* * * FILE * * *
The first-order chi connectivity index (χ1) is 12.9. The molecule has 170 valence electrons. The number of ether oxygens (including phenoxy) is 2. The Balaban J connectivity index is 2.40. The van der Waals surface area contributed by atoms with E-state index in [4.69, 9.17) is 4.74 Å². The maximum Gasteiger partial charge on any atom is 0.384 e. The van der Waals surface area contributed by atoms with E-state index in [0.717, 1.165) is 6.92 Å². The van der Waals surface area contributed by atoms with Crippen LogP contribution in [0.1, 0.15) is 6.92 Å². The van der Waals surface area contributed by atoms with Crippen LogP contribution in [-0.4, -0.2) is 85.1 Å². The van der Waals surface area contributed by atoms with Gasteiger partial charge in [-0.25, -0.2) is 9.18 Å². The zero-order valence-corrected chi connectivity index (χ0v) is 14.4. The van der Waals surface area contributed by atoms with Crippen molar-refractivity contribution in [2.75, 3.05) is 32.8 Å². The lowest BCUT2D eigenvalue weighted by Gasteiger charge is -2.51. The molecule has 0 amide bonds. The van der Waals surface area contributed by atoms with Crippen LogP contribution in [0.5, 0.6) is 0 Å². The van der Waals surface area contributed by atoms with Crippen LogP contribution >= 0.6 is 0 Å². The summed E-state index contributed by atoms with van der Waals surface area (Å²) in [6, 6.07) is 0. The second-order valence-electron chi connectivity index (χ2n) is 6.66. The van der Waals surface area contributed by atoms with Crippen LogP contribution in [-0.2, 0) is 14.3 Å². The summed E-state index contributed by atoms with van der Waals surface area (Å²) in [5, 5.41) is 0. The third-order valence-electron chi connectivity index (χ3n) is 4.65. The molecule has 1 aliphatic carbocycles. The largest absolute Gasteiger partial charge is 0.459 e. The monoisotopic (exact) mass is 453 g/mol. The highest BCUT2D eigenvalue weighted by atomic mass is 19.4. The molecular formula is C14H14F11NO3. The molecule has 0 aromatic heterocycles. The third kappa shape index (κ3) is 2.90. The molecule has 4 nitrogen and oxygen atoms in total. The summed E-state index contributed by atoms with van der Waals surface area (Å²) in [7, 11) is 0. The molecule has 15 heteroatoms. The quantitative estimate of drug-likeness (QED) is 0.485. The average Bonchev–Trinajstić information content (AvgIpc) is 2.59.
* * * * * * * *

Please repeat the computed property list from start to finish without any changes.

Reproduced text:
The first-order chi connectivity index (χ1) is 12.9. The molecule has 170 valence electrons. The number of ether oxygens (including phenoxy) is 2. The Balaban J connectivity index is 2.40. The van der Waals surface area contributed by atoms with E-state index in [4.69, 9.17) is 4.74 Å². The maximum Gasteiger partial charge on any atom is 0.384 e. The van der Waals surface area contributed by atoms with E-state index in [0.717, 1.165) is 6.92 Å². The van der Waals surface area contributed by atoms with Crippen LogP contribution in [0.1, 0.15) is 6.92 Å². The van der Waals surface area contributed by atoms with Crippen LogP contribution in [-0.4, -0.2) is 85.1 Å². The van der Waals surface area contributed by atoms with Gasteiger partial charge in [-0.25, -0.2) is 9.18 Å². The zero-order valence-corrected chi connectivity index (χ0v) is 14.4. The van der Waals surface area contributed by atoms with Crippen molar-refractivity contribution in [2.75, 3.05) is 32.8 Å². The lowest BCUT2D eigenvalue weighted by Gasteiger charge is -2.51. The molecule has 0 amide bonds. The van der Waals surface area contributed by atoms with Crippen LogP contribution in [0.5, 0.6) is 0 Å². The van der Waals surface area contributed by atoms with Crippen LogP contribution >= 0.6 is 0 Å². The summed E-state index contributed by atoms with van der Waals surface area (Å²) in [6, 6.07) is 0. The second-order valence-electron chi connectivity index (χ2n) is 6.66. The van der Waals surface area contributed by atoms with Crippen LogP contribution in [-0.2, 0) is 14.3 Å². The summed E-state index contributed by atoms with van der Waals surface area (Å²) in [5, 5.41) is 0. The third-order valence-electron chi connectivity index (χ3n) is 4.65. The molecule has 1 aliphatic carbocycles. The largest absolute Gasteiger partial charge is 0.459 e. The monoisotopic (exact) mass is 453 g/mol. The highest BCUT2D eigenvalue weighted by atomic mass is 19.4. The molecular formula is C14H14F11NO3. The molecule has 0 aromatic heterocycles. The third kappa shape index (κ3) is 2.90. The molecule has 4 nitrogen and oxygen atoms in total. The summed E-state index contributed by atoms with van der Waals surface area (Å²) in [7, 11) is 0. The molecule has 15 heteroatoms. The quantitative estimate of drug-likeness (QED) is 0.485. The average Bonchev–Trinajstić information content (AvgIpc) is 2.59.